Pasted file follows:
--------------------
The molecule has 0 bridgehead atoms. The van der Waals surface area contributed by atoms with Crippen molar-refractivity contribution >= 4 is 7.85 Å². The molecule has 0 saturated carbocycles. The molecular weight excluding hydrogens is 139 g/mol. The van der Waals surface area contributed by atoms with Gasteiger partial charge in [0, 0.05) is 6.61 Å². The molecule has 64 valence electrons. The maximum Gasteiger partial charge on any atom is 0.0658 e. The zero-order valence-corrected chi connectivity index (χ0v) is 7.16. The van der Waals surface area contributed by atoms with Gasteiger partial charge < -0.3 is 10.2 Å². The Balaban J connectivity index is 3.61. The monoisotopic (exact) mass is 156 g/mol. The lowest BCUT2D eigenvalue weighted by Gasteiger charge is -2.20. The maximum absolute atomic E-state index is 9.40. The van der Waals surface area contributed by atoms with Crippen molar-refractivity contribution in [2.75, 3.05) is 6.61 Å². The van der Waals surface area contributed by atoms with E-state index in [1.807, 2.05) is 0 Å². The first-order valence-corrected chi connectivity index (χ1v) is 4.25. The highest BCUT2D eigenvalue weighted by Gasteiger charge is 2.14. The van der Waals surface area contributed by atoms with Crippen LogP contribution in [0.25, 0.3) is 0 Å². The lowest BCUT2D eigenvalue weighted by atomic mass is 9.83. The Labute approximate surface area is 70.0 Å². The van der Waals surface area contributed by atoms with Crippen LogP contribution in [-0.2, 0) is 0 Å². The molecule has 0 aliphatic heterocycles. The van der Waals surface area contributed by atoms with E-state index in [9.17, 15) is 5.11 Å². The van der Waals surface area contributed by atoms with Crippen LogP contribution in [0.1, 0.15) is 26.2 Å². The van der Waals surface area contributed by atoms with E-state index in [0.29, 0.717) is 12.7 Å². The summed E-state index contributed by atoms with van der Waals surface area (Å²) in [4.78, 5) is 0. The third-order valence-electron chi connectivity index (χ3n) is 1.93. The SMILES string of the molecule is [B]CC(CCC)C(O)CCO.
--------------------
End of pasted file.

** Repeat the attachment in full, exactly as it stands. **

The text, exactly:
The molecule has 0 bridgehead atoms. The van der Waals surface area contributed by atoms with Crippen molar-refractivity contribution >= 4 is 7.85 Å². The molecule has 0 saturated carbocycles. The molecular weight excluding hydrogens is 139 g/mol. The van der Waals surface area contributed by atoms with Gasteiger partial charge in [0, 0.05) is 6.61 Å². The molecule has 64 valence electrons. The maximum Gasteiger partial charge on any atom is 0.0658 e. The zero-order valence-corrected chi connectivity index (χ0v) is 7.16. The van der Waals surface area contributed by atoms with Gasteiger partial charge < -0.3 is 10.2 Å². The Balaban J connectivity index is 3.61. The monoisotopic (exact) mass is 156 g/mol. The lowest BCUT2D eigenvalue weighted by Gasteiger charge is -2.20. The maximum absolute atomic E-state index is 9.40. The van der Waals surface area contributed by atoms with Crippen molar-refractivity contribution in [2.75, 3.05) is 6.61 Å². The van der Waals surface area contributed by atoms with E-state index in [1.807, 2.05) is 0 Å². The first-order valence-corrected chi connectivity index (χ1v) is 4.25. The highest BCUT2D eigenvalue weighted by Gasteiger charge is 2.14. The van der Waals surface area contributed by atoms with Crippen LogP contribution in [0.25, 0.3) is 0 Å². The lowest BCUT2D eigenvalue weighted by atomic mass is 9.83. The Labute approximate surface area is 70.0 Å². The van der Waals surface area contributed by atoms with Crippen LogP contribution in [-0.2, 0) is 0 Å². The molecule has 0 aliphatic heterocycles. The van der Waals surface area contributed by atoms with E-state index in [9.17, 15) is 5.11 Å². The van der Waals surface area contributed by atoms with Crippen LogP contribution in [0.1, 0.15) is 26.2 Å². The van der Waals surface area contributed by atoms with E-state index in [0.29, 0.717) is 12.7 Å². The summed E-state index contributed by atoms with van der Waals surface area (Å²) in [4.78, 5) is 0. The third-order valence-electron chi connectivity index (χ3n) is 1.93. The SMILES string of the molecule is [B]CC(CCC)C(O)CCO.